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Looks from Books: Fashion Inspired by Sense and Sensibility

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Welcome to the latest edition of Looks from Books, which aims to prove that you can look smart, while still being book-smart, too. Fashion inspiration can be found between the pages of your favorite stories, on well-designed book covers, and in your favorite characters… if you read closely enough.

This week, we’re feeling appropriately in love with all things lovely, featuring the classic romance novel, Sense and Sensibility, just in time for Valentine’s Day tomorrow!

sense-and-sensibility-book-cover
Sense and Sensibility book cover via Amazon

Inside Cover: A Little Bit of Background

Sense and Sensibility is a romance novel, published in 1811 by Jane Austen, making it her first published work.

Originally written under the simple pseudonym of “A Lady,” the novel details the lives and loves of the Dashwood sisters, as they move into a smaller, less affluent neighborhood with their mother, after their brother’s new wife removes them from their own house following their father’s death. The main romantic drama within the novel is the product of the lives of Elinor and Marianne, the two eldest Dashwood sisters, whose suitors are many and varied, and whose various relationships result in confusion, tension, and heartbreak, and finally, at the end of the novel, romantic success.

While critics have not, historically, considered Austen a dependable describer of love, considering that she never married, and was only briefly engaged, her work continues to live on as a clear vision of social commentary – especially in the realms of propriety and class structure –  in the early 1800s.  

A Fashionable Literacy

sense-and-sensibility-movie-poster
A movie poster for the 1995 adaptation via Amazon

The film and TV adaptations of Austen’s works are many, and Sense and Sensibility is no exception. TV series based on the novel ran in 1981 and 2008, with the latter starring Charity Wakefield and Hattie Morahan as the two sisters, and Dominic Cooper and Dan Stevens as their respective romantic interests.

The most famous incarnation of the novel, however, was the 1995 film, starring Kate Winslet as Marianne and Emma Thompson as Elinor, joined by additional star talents as Hugh Grant and Alan Rickman as their suitors, and was directed by Oscar-winner Ang Lee.

Aesthetically, Lee’s work tends to adhere to the specific fashions of the time period in which the work is set, and Sense and Sensibility is of the standard. The film’s costumes feature empire waists, full-length pleated gowns in muted colors and patterns, lace shawls, and braided up-dos covered by bonnets. While these styles might prove difficult to wear today, Spring 2013’s RTW shows did include some nods to the 1800s: Bottega Veneta sent demure, modest silhouettes and sweet florals down the runway, and Dries Van Noten even included several modern takes on the full-length, long-sleeved gown in their collection.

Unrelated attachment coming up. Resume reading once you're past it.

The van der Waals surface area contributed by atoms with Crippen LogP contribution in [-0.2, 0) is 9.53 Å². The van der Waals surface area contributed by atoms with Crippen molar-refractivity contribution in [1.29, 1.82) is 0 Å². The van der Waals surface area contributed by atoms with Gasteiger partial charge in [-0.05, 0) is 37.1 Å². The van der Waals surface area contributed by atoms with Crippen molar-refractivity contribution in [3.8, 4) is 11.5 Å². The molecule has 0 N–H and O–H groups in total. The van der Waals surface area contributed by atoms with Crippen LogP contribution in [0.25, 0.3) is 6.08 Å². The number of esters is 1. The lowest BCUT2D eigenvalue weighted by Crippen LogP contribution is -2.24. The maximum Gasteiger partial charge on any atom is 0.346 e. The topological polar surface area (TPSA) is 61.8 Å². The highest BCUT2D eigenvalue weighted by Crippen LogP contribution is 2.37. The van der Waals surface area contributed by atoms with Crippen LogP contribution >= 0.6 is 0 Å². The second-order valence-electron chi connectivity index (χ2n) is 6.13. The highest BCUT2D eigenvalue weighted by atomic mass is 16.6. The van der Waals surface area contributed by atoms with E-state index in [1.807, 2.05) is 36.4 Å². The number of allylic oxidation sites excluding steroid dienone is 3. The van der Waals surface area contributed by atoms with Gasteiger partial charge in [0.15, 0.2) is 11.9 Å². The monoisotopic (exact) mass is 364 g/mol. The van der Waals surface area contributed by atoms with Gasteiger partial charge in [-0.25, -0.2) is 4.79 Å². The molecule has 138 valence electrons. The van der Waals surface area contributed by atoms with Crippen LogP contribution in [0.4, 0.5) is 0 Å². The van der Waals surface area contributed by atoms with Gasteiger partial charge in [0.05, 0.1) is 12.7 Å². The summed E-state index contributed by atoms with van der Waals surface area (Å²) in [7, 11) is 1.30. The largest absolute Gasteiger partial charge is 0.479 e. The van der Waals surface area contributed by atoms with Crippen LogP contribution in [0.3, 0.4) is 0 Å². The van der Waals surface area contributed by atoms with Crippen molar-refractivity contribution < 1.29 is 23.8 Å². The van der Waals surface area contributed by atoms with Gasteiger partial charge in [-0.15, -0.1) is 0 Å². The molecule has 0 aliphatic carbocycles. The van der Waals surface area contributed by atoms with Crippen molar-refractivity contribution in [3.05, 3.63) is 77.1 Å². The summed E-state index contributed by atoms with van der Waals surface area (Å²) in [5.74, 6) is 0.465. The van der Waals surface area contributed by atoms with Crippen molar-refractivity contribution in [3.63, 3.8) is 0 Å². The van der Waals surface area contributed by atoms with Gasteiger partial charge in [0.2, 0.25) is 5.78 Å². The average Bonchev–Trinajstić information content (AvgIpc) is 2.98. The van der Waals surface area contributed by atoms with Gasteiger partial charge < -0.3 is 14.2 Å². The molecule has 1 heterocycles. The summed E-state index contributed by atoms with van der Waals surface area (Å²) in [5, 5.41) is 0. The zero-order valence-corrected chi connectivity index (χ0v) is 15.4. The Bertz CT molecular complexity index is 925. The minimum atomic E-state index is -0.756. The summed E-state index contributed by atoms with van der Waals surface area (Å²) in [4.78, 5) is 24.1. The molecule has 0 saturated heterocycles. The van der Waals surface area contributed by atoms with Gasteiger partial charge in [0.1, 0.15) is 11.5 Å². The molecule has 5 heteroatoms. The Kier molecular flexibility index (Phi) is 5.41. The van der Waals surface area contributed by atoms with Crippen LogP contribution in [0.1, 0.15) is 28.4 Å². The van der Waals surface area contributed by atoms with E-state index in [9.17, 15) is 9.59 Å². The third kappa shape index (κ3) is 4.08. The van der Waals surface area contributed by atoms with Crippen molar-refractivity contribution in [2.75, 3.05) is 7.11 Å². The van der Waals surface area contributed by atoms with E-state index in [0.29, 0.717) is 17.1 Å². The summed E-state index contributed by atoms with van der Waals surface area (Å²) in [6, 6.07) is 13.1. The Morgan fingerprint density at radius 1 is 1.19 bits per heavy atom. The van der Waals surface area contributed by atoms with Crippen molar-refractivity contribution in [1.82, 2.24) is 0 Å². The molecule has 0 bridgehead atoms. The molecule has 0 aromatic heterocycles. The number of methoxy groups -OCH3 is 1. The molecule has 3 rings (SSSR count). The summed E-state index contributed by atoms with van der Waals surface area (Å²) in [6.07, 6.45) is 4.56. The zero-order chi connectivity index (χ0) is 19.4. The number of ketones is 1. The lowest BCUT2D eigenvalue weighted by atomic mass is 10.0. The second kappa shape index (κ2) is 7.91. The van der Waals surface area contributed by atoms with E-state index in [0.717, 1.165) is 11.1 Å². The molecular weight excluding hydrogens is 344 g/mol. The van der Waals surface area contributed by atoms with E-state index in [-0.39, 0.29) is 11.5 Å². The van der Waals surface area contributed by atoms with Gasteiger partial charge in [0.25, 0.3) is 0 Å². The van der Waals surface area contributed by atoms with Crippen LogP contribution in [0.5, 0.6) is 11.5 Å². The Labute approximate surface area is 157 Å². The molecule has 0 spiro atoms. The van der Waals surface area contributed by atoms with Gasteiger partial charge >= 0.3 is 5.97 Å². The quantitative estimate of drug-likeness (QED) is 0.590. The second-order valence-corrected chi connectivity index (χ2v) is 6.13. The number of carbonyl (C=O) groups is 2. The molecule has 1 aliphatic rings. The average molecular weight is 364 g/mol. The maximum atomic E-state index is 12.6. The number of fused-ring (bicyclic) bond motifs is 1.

How to Add Marianne and Elinor to Your Wardrobe

By integrating some of the key characteristics and thematic elements of Austen’s novels into your wardrobe, you, too, can find a sweet and society-ready look, both Valentine’s- and Austen-worthy. (Finding the perfect Austen love interest for the holiday, however, is completely up to you!)

Propriety & Simplicity

Fashion inspired by Books: Sense and Sensibility
Product Information: Tee Shirt – J. Crew, Floral Maxi Skirt – Dorothy Perkins, Booties – Modcloth, Cameo Necklace – 1928, Infinity Scarf – Uniqlo, Cloche Hat – Target.

One of the hallmarks of an Austen novel is the strict attachment to social expectations and societal propriety. The early 19th century was a time of great change – witnessing wars, industrialization, and political revolutions in Europe – but what never changed was the necessity of complying with the prevailing opinions of what was deemed moral and correct.

Sense and Sensibility witnesses the darker side of this social structure, as the Dashwood ladies are abruptly removed from their own home in accordance with the rules of entailment, or inheritance, after the death of their father. However, despite their newfound relative hardship, and more constrained way of living, they never lose their sense of what is socially appropriate.

Acknowledge these senses of propriety and modesty within your own outfit, with a riff on what would have been socially acceptable during that time period. A long-sleeved tee shirt and maxi skirt provide maximum coverage, while an infinity scarf keeps you warm, and low, buckled boots keep the look modern. A cameo necklace provides a sense of antiquity and history, and a cloche hat – much more attractive than the bonnets of Austen’s time – ties the outfit together.

Rationality Vs. Emotions

Sense and Sensibility outfit 2
Product Information: Lace shirt – Tillys, Lace Paneled Shoes – Asos, Peplum Blouse – Topshop, Peplum Jacket - AX Paris, Floral Mini Skirt – River Island, Structured Floral Bag – F&F.